Amicus Brief in Support of Florida’s Social Media Censorship Law

I previously blogged about the 5 amicus briefs filed in support of a preliminary injunction against Florida’s social media censorship law. Last week, an amicus brief came in favor of Florida and the censorship law from a pro se filer, Leonid Goldstein, who says he’s an editor of “defyccc.” According to the NY Times, “ccc” stands for “climate change cult,” which I assume Goldstein is defying. He’s on Twitter but he says he’s on Gab and Parler. I’m pretty sure Florida didn’t solicit this amicus brief.

Some representative passages:

  • Goldstein questions the plaintiffs’ associational standing, a point I don’t believe the state raised itself. “It requires a particular brazenness for Trillion-dollar companies to send a trade association without assets to demand a preliminary injunction and/or temporary restraining order against the state of Florida.” Note: Goldstein lives in Texas. 🤷‍♂️
  • “If the villains think they are targeted narrowly, it is because most of them are monopolies.” It’s literally impossible to have multiple monopolies.
  • “In Florida alone, [the Internet services] caused more than 30,000 deaths by hiding information and spreading disinformation about Hydroxychloroquine-based treatment, and by intimidating hospitals and doctors using it.” Vaccines are key to a healthy society. So is media literacy.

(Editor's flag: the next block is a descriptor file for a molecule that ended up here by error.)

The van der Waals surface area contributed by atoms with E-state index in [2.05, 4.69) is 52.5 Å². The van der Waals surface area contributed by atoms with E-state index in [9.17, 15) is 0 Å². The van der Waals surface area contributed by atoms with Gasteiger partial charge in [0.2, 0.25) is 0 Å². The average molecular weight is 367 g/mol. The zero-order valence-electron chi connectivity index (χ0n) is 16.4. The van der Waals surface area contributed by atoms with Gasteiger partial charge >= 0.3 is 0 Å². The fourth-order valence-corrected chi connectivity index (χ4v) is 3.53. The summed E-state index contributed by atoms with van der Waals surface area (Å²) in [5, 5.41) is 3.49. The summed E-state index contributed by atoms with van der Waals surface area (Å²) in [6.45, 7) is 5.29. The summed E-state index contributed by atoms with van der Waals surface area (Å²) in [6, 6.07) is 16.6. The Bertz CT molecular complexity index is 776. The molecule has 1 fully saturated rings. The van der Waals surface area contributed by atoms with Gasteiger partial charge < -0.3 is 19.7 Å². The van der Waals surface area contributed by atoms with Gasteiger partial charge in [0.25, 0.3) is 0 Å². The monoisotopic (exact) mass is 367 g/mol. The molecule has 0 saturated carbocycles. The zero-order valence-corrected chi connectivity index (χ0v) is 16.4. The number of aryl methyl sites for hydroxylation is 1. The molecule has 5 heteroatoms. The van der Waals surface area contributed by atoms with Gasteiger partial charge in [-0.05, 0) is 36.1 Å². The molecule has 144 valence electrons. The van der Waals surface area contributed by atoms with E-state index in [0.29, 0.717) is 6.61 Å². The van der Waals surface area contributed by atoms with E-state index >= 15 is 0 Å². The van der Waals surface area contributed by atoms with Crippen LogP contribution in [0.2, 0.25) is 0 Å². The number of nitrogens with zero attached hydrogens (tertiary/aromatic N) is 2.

• “Twitter provides a but [sic] telecommunications utility or network for the speech of its users. Twitter is neither religion nor political assembly.” Would you join the Church of Twitter? I might.
  • “It is impossible to believe that 70 million US Twitter users consented to give Twitter virtually unlimited rights to moderate their communications with each other.” Have you read Twitter’s TOS?
  • “Under the First Amendment, editorial powers are nearly absolute. Thus, claiming editorial rights on users’ communications, Big Tech demands nearly absolute control over lives of many of its users.” As they say in New Hampshire, LIVE FREE (OF BIG TECH) OR DIE.
  • “Big Tech operates as if no humans are at helm.” So did HAL.

Case library (see also NetChoice’s library)